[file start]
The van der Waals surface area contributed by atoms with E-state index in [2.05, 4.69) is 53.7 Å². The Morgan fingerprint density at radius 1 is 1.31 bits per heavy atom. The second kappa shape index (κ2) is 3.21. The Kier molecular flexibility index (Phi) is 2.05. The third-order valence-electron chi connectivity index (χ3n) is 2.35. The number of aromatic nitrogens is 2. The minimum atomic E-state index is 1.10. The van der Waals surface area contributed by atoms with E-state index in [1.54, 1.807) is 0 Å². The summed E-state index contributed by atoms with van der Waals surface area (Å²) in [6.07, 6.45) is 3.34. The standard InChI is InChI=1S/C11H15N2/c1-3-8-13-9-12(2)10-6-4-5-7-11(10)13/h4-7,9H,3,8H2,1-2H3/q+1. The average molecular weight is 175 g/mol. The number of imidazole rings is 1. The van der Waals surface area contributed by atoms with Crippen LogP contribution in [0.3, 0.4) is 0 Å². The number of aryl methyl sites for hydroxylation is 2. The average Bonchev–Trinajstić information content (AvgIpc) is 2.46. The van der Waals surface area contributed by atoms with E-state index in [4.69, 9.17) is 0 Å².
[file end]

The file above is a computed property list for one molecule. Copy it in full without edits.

The van der Waals surface area contributed by atoms with E-state index in [2.05, 4.69) is 53.7 Å². The Morgan fingerprint density at radius 1 is 1.31 bits per heavy atom. The second kappa shape index (κ2) is 3.21. The Kier molecular flexibility index (Phi) is 2.05. The third-order valence-electron chi connectivity index (χ3n) is 2.35. The number of aromatic nitrogens is 2. The minimum atomic E-state index is 1.10. The van der Waals surface area contributed by atoms with E-state index in [1.54, 1.807) is 0 Å². The summed E-state index contributed by atoms with van der Waals surface area (Å²) in [6.07, 6.45) is 3.34. The standard InChI is InChI=1S/C11H15N2/c1-3-8-13-9-12(2)10-6-4-5-7-11(10)13/h4-7,9H,3,8H2,1-2H3/q+1. The average molecular weight is 175 g/mol. The number of imidazole rings is 1. The van der Waals surface area contributed by atoms with Crippen LogP contribution in [0.3, 0.4) is 0 Å². The number of aryl methyl sites for hydroxylation is 2. The average Bonchev–Trinajstić information content (AvgIpc) is 2.46. The van der Waals surface area contributed by atoms with E-state index in [4.69, 9.17) is 0 Å².